Anyway, it kept Corrie busy for a good ten minutes, so that’s a good enough reason for me. I also had some luck with a bag of dried beans and a cupcake pan. This bought me over half an hour!

What was I talking about? Oh, banh mi. I like my sandwich on toasted bread, with plain cucumbers, a bunch of cilantro, and some mayo with sriracha sauce stirred in. 

The kids don’t even complain about the smell of fish sauce anymore! Or maybe they all just have colds. Anyway, I’m drinking more. 

WEDNESDAY
Italian wedding soup, pumpkin muffins

I didn’t really have a recipe for this. I just surveyed a bunch of recipes and figured I had the basic idea. I’ll add my recipe card at the end (Jump to Recipe), but you can definitely put your own spin on this. 

I made about 70 meatballs with ground turkey, parmesan, and fresh parsley. You could also use pork or a combination of ground meats. I boiled them in chicken broth, but I may bake them in the oven next time before adding to the soup, as they got a little blurry. 

So it’s just chicken broth with bunch of tasty little meatballs, and then I threw in a few handfuls of ance di pepe (that is pasta in little nubbins; other small pastas would work fine) and a ton of torn-up spinach, and let it simmer. You can top it with more parmesan and some fresh pepper. I thought it was great, and so easy.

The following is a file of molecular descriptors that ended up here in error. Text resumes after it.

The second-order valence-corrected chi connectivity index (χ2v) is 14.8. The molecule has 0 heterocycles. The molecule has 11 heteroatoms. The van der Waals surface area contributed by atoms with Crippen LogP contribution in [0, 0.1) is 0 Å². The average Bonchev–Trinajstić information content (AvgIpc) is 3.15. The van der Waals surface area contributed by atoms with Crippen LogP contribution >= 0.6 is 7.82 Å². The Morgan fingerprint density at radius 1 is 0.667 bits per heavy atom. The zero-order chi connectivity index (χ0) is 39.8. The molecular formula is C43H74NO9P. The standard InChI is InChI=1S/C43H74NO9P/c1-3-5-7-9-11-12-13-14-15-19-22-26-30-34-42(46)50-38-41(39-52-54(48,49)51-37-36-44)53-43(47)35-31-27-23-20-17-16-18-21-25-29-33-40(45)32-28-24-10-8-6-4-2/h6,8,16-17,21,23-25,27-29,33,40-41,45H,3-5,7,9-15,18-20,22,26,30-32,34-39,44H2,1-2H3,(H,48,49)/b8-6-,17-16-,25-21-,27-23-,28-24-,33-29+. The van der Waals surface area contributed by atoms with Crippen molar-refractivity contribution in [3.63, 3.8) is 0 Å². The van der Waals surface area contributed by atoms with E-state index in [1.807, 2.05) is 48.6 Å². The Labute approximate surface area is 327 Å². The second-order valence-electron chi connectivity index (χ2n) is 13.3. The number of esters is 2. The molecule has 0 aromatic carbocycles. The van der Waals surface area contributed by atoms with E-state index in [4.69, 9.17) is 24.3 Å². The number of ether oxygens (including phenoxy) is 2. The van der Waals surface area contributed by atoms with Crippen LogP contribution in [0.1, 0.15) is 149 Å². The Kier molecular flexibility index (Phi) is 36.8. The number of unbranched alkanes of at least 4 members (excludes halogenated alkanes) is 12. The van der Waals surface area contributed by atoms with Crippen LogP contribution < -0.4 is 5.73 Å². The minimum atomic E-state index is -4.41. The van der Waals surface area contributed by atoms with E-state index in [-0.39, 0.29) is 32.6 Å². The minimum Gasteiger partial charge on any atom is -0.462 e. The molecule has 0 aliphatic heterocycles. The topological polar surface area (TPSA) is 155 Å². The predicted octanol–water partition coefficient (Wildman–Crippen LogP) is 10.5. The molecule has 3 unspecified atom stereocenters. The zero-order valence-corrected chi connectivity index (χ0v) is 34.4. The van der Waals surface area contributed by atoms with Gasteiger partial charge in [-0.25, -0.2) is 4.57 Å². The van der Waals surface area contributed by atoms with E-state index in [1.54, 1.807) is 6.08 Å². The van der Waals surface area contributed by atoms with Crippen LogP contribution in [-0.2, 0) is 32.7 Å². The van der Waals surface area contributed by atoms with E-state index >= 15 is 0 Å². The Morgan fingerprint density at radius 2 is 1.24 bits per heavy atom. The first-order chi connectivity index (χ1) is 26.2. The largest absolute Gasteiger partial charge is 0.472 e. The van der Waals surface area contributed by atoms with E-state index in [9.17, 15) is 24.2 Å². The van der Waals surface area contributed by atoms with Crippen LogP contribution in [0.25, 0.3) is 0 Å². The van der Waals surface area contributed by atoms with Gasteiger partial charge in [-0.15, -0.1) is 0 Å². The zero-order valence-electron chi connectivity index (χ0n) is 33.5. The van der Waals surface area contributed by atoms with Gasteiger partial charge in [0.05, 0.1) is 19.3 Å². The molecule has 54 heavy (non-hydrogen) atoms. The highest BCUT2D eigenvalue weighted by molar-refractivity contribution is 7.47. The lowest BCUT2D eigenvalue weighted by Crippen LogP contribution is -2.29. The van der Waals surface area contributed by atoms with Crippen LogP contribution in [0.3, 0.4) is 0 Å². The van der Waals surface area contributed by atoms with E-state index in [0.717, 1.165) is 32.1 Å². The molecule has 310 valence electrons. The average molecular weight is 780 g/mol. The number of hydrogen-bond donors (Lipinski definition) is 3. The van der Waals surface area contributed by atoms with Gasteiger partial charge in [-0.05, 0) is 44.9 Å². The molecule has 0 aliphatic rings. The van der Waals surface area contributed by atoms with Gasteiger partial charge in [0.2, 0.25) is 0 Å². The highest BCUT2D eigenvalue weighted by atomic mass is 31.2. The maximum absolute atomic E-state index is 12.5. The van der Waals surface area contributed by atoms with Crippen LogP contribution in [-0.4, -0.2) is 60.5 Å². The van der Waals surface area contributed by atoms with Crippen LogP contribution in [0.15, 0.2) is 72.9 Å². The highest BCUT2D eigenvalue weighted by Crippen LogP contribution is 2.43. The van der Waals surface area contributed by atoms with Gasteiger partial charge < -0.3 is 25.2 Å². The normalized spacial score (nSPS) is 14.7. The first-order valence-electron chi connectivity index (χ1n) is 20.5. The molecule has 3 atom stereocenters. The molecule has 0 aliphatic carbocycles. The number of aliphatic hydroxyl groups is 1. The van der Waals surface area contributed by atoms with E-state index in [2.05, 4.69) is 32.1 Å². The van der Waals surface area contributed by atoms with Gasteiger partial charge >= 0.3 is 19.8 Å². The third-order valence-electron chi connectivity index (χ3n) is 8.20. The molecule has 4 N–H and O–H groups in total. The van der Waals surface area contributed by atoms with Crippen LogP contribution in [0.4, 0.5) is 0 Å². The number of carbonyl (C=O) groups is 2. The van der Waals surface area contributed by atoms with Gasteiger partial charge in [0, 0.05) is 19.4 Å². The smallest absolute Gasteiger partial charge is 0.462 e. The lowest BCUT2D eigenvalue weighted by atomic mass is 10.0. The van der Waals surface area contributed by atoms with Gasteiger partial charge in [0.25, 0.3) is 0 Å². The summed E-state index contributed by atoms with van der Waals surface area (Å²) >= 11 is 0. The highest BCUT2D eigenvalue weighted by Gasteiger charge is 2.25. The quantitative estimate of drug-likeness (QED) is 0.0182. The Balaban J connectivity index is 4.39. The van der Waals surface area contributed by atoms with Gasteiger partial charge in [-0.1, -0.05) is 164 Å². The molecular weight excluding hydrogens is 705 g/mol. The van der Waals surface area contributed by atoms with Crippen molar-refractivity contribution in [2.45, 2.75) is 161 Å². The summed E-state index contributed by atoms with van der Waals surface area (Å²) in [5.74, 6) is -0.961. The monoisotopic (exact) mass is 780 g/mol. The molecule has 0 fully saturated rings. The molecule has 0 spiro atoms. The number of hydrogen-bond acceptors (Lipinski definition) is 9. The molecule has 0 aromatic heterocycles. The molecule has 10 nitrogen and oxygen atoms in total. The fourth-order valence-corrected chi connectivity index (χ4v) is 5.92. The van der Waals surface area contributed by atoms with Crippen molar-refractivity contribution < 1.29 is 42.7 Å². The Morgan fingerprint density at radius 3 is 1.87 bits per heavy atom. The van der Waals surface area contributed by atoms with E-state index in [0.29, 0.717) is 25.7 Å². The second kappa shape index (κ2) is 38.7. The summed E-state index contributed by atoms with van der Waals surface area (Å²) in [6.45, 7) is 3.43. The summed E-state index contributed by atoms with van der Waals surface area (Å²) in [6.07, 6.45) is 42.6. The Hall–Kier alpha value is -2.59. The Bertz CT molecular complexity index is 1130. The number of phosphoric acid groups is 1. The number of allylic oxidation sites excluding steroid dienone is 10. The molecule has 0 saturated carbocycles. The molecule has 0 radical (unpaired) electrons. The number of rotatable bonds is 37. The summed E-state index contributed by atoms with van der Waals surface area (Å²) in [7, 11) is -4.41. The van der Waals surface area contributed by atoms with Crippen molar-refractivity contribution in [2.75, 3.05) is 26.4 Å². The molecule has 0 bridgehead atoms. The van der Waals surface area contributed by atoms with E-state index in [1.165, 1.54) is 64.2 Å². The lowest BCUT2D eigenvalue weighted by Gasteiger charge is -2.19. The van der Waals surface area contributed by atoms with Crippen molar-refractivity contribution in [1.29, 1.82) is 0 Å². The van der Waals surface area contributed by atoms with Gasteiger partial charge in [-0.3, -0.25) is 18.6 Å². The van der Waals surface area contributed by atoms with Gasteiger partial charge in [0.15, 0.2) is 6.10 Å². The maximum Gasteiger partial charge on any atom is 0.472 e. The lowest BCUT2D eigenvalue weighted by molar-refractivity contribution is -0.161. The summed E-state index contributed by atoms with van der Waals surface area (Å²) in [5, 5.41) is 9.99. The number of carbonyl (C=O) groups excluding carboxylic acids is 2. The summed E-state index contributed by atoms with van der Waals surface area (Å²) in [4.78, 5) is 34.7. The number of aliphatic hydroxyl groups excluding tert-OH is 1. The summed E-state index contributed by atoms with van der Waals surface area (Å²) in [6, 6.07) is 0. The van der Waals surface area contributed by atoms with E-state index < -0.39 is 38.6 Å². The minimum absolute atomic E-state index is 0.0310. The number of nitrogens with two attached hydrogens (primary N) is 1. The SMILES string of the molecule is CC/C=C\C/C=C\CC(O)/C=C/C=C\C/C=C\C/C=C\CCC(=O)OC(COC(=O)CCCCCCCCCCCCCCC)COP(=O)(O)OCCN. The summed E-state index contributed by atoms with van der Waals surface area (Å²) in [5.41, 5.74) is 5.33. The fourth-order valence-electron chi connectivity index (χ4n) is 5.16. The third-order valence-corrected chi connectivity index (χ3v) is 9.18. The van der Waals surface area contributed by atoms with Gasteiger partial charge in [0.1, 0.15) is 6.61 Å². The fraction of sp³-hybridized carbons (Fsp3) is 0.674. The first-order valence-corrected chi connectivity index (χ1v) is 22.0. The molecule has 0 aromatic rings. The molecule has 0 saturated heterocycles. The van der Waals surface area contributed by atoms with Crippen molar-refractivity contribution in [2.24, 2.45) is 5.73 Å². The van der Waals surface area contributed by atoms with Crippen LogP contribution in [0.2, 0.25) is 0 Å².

We had pumpkin bread (Jump to Recipe) because I promised Benny, but I would rather have had a more bready bread with this dish. Still, a cozy, hearty meal for a sniffly, drizzly day. 

THURSDAY
Pizza

I flexed my pizza muscles a bit and made one cheese pizza, two pepperoni, one olive, and one *ahem* olive, garlic, feta, tomato, spinach, and parmesan.

Veddy good.

FRIDAY
Spaghetti

And that’s that. I’m going to put the recipe cards on page 2! If you wish to see the recipe cards, then you must click on the little box with a “2” in it! Here is a screen shot of what will be at the bottom of the page. Please click on the 2!

Oh, and one more thing: I have sooo much phyllo dough left over from the baklava. Might as well use it for Thanksgiving. What’s your favorite phyllo dough recipe that isn’t baklava? Could be dessert or a side dish, like an asparagus tart or whatever.

Also, what’s the verdict on a “here’s what you missed” post, for people who weren’t getting my emails? Yes or no?